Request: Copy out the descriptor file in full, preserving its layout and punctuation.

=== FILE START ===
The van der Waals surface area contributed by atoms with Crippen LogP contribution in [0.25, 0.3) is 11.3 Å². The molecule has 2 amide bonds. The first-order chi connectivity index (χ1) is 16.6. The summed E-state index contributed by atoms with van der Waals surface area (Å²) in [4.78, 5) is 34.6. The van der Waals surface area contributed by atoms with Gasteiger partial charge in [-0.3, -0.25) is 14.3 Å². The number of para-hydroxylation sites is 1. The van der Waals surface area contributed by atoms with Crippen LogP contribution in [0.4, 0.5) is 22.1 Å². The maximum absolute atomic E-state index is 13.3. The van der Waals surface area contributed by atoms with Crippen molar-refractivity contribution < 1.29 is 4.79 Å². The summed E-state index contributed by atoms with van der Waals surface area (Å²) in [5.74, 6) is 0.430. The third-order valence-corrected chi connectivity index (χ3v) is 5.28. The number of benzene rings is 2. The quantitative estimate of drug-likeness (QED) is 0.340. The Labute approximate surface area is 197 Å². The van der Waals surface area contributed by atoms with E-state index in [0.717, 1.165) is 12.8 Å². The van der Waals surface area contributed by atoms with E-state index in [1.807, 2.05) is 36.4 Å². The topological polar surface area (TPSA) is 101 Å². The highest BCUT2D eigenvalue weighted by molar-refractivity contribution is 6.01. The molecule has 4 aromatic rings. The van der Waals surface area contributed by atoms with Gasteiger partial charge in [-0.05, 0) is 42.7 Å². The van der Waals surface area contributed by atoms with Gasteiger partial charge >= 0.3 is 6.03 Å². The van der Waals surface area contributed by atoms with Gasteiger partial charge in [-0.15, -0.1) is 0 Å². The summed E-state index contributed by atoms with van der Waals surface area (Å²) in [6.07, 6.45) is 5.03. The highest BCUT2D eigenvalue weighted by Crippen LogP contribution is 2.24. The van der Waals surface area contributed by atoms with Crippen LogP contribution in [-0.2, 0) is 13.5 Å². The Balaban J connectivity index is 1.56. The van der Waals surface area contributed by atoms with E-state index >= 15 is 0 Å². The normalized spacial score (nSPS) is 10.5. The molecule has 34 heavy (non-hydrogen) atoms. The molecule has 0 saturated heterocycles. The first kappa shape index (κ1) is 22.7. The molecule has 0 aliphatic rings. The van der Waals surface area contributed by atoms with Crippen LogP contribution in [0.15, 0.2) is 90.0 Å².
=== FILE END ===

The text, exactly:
The van der Waals surface area contributed by atoms with Crippen LogP contribution in [0.25, 0.3) is 11.3 Å². The molecule has 2 amide bonds. The first-order chi connectivity index (χ1) is 16.6. The summed E-state index contributed by atoms with van der Waals surface area (Å²) in [4.78, 5) is 34.6. The van der Waals surface area contributed by atoms with Gasteiger partial charge in [-0.3, -0.25) is 14.3 Å². The number of para-hydroxylation sites is 1. The van der Waals surface area contributed by atoms with Crippen LogP contribution in [0.4, 0.5) is 22.1 Å². The maximum absolute atomic E-state index is 13.3. The van der Waals surface area contributed by atoms with Crippen molar-refractivity contribution < 1.29 is 4.79 Å². The summed E-state index contributed by atoms with van der Waals surface area (Å²) in [5.74, 6) is 0.430. The third-order valence-corrected chi connectivity index (χ3v) is 5.28. The number of benzene rings is 2. The quantitative estimate of drug-likeness (QED) is 0.340. The Labute approximate surface area is 197 Å². The van der Waals surface area contributed by atoms with E-state index in [0.717, 1.165) is 12.8 Å². The van der Waals surface area contributed by atoms with E-state index in [1.807, 2.05) is 36.4 Å². The topological polar surface area (TPSA) is 101 Å². The highest BCUT2D eigenvalue weighted by molar-refractivity contribution is 6.01. The molecule has 4 aromatic rings. The van der Waals surface area contributed by atoms with Gasteiger partial charge in [-0.05, 0) is 42.7 Å². The van der Waals surface area contributed by atoms with Gasteiger partial charge >= 0.3 is 6.03 Å². The van der Waals surface area contributed by atoms with Gasteiger partial charge in [-0.15, -0.1) is 0 Å². The summed E-state index contributed by atoms with van der Waals surface area (Å²) in [6.07, 6.45) is 5.03. The highest BCUT2D eigenvalue weighted by Crippen LogP contribution is 2.24. The van der Waals surface area contributed by atoms with Crippen LogP contribution in [-0.2, 0) is 13.5 Å². The Balaban J connectivity index is 1.56. The van der Waals surface area contributed by atoms with E-state index >= 15 is 0 Å². The normalized spacial score (nSPS) is 10.5. The molecule has 34 heavy (non-hydrogen) atoms. The molecule has 0 saturated heterocycles. The first kappa shape index (κ1) is 22.7. The molecule has 0 aliphatic rings. The van der Waals surface area contributed by atoms with Crippen LogP contribution in [0.15, 0.2) is 90.0 Å².